It’s a town that actively cultivates and supports “elderpreneurs”, through development of work/live environments on newly enriched downtown main streets. It provides start-up consultancies (has an active SCORE chapter). At the same time, it supports elders in the creative class to mentor and hire young people into their professions and businesses. It creates a vibrant downtown culture that integrates, rather than segregates elders from hip young professionals.  It doesn’t support a rave venue and it doesn’t create a downtown senior center that is off-putting to young people. One of the hippest places I ever enjoyed is the Center for Southern Folklore in the heart of downtown Memphis. Talk about integrating old and young! 

It’s a town that attracts new industries that derive particular benefit from a mature work force interested in part-time and/or seasonal employment, with flexible benefits and a socially enticing climate.

It’s a town that makes it easier to get by on a lower level of attachment to the mass market. Because it’s compact, walkable and bikeable, one can seriously consider abandoning that costly auto. Because it celebrates and cultivates creativity at all ages, it is a town that is beautiful, exciting, unpredictable, and stimulating. Because so many new workers in the digital age (young and old) can work from “anywhere”, this town is totally wired – local and global at the same time.

I am guessing there are elements of this town in many areas of the country. What I am looking for is the town that has put all of this together, intentionally and comprehensively, and has accumulated evidence that it works – that it creates a local economy that keeps and attracts creative and productive citizens and future citizens, both young and old. If you find one, call me!!!

Shameless Plug: Join me and others in an interesting discussion of these topics in the next Community Matters phone call, Dec. 8, 2011: http://www.communitymatters.org/communities-all-ages


Making Aging Sexy

October 6, 2011

by impure_with_memory, Lublin, Poland

It’s a very exciting time to be involved with the field of aging studies, but then I’ve been fascinated with the subject for over 35 years. When I started this work, people would often express curiosity or find it humorous, even depressing, that anyone would be interested in such things. I am amused, at times, when aging celebrity authors “discover” the topic, as if they were the first to encounter the experience and, by virtue of personal reflection, have some premium on knowledge of the subject. That’s ok. After all, aging is certainly a personal learning experience, a process of discovery no doubt, as is life in general, no?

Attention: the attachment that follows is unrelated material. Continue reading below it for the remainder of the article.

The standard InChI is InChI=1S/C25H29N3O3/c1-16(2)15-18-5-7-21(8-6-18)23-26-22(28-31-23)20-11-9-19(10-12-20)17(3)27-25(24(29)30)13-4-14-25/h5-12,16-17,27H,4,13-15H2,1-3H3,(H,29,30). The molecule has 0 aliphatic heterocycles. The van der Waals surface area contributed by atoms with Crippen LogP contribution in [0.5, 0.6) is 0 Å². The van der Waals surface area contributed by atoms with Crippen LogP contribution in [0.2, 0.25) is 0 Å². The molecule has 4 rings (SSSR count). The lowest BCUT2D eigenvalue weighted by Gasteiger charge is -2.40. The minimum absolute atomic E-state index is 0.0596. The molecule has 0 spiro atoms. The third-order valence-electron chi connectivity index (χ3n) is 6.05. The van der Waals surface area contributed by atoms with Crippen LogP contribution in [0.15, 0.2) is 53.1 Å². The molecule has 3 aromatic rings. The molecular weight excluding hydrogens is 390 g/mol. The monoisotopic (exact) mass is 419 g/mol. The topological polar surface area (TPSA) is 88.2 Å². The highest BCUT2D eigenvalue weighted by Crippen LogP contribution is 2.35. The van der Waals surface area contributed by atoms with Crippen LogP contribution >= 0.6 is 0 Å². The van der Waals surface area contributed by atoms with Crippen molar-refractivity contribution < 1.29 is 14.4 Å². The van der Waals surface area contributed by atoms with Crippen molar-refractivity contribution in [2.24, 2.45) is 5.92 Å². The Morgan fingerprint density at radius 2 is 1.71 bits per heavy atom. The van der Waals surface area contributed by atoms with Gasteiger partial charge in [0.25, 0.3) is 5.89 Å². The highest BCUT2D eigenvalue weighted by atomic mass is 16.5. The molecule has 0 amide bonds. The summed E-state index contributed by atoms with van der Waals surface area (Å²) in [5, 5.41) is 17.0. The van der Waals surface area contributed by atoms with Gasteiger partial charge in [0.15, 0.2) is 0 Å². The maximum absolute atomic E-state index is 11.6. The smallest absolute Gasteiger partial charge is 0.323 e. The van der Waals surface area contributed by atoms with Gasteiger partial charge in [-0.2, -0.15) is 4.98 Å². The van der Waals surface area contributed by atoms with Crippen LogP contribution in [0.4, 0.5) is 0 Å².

What I find particularly exciting, however, is that we are finally reconsidering aging beyond the narrow confines of its definition as a personal, individual journey. Moreover, we are expanding our definition of aging beyond its focus on the body alone, despite the commodification of aging through every imaginable product that Madison Avenue can hype. Finally, we are giving serious attention to the notion that aging and disability find their manifestation not in the body but in the relationship between the body and its surrounding environment. Necessarily, this politicizes the issues of aging and disability and transforms aging from a personal challenge to a community responsibility.

Through the lens of community, we can now re-envision the study of aging as a “place-based” endeavor. Aging activists (and disability advocates) can now align with the environmental movement in the new emphasis on livability and sustainable communities. A focus on supportive environments now joins the traditional aging-network emphasis on supportive services. Perhaps this new theoretical base for the discipline will attract the youthful attention that the field has always lacked. Yet, some clever marketing of our own might be in order, as our field continues to occupy the dark corners of academia.

Throughout the country, an aging-in-community movement is taking shape. Often, I observe, the impetus is provided by groups of women approaching late life, sharing concerns about their future, and sometimes driven by harsh realities of caregiving for elderly parents within a less than adequate system of care and support. Planning models are emerging and aging activists are indeed becoming educated about municipal planning, zoning, and the critical relationships among mobility, housing and land use decision making.

The AdvantAge Initiative (AI) planning model, including a new, online version of the AI community survey is being tested in three diverse settings: very rural Sonora, California; Georgetown, Texas, a rapidly growing retirement destination; and Clinton/Chelsea/Hell’s Kitchen neighborhoods in the thick of the Manhattan performing arts districts. Despite significant differences in the character of these communities, I am amazed at the degree of enthusiasm that people have for getting to the urgent work of planning community futures. Similarly, here in Indiana, my recent workshop on Livable Communities for Aging in Place filled the 35 participant slots within about a week of its advertisement. Something is clearly going on here. There is a pent-up demand for communities to face the future and a growing realization that change may occur at the local level long before the contentious federal debate about Social Security is ever resolved.